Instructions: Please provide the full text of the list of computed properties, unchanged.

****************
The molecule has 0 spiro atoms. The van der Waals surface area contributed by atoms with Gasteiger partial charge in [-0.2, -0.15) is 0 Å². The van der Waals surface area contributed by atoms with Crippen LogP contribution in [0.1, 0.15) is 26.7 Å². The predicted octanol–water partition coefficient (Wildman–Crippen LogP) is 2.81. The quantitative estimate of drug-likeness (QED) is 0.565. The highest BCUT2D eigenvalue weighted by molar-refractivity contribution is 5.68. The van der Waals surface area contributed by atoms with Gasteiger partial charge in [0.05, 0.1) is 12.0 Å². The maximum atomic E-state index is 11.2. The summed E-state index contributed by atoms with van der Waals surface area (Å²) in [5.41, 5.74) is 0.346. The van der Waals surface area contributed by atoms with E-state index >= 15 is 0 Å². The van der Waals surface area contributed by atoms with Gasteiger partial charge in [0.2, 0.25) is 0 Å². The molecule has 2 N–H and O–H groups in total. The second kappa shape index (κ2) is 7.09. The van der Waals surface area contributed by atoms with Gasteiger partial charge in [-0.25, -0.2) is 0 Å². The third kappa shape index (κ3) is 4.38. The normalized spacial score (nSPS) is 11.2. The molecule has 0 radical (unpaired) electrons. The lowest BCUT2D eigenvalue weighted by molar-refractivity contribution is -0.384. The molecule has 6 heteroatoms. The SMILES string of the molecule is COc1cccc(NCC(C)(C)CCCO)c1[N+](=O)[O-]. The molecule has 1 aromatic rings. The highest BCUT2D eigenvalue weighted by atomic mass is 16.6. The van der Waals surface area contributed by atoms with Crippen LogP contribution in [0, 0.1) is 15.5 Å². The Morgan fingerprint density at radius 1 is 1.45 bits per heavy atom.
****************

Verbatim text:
The molecule has 0 spiro atoms. The van der Waals surface area contributed by atoms with Gasteiger partial charge in [-0.2, -0.15) is 0 Å². The van der Waals surface area contributed by atoms with Crippen LogP contribution in [0.1, 0.15) is 26.7 Å². The predicted octanol–water partition coefficient (Wildman–Crippen LogP) is 2.81. The quantitative estimate of drug-likeness (QED) is 0.565. The highest BCUT2D eigenvalue weighted by molar-refractivity contribution is 5.68. The van der Waals surface area contributed by atoms with Gasteiger partial charge in [0.05, 0.1) is 12.0 Å². The maximum atomic E-state index is 11.2. The summed E-state index contributed by atoms with van der Waals surface area (Å²) in [5.41, 5.74) is 0.346. The van der Waals surface area contributed by atoms with E-state index >= 15 is 0 Å². The van der Waals surface area contributed by atoms with Gasteiger partial charge in [0.2, 0.25) is 0 Å². The molecule has 2 N–H and O–H groups in total. The second kappa shape index (κ2) is 7.09. The van der Waals surface area contributed by atoms with Gasteiger partial charge in [-0.25, -0.2) is 0 Å². The third kappa shape index (κ3) is 4.38. The normalized spacial score (nSPS) is 11.2. The molecule has 0 radical (unpaired) electrons. The lowest BCUT2D eigenvalue weighted by molar-refractivity contribution is -0.384. The molecule has 6 heteroatoms. The SMILES string of the molecule is COc1cccc(NCC(C)(C)CCCO)c1[N+](=O)[O-]. The molecule has 1 aromatic rings. The highest BCUT2D eigenvalue weighted by atomic mass is 16.6. The van der Waals surface area contributed by atoms with Crippen LogP contribution in [0, 0.1) is 15.5 Å². The Morgan fingerprint density at radius 1 is 1.45 bits per heavy atom.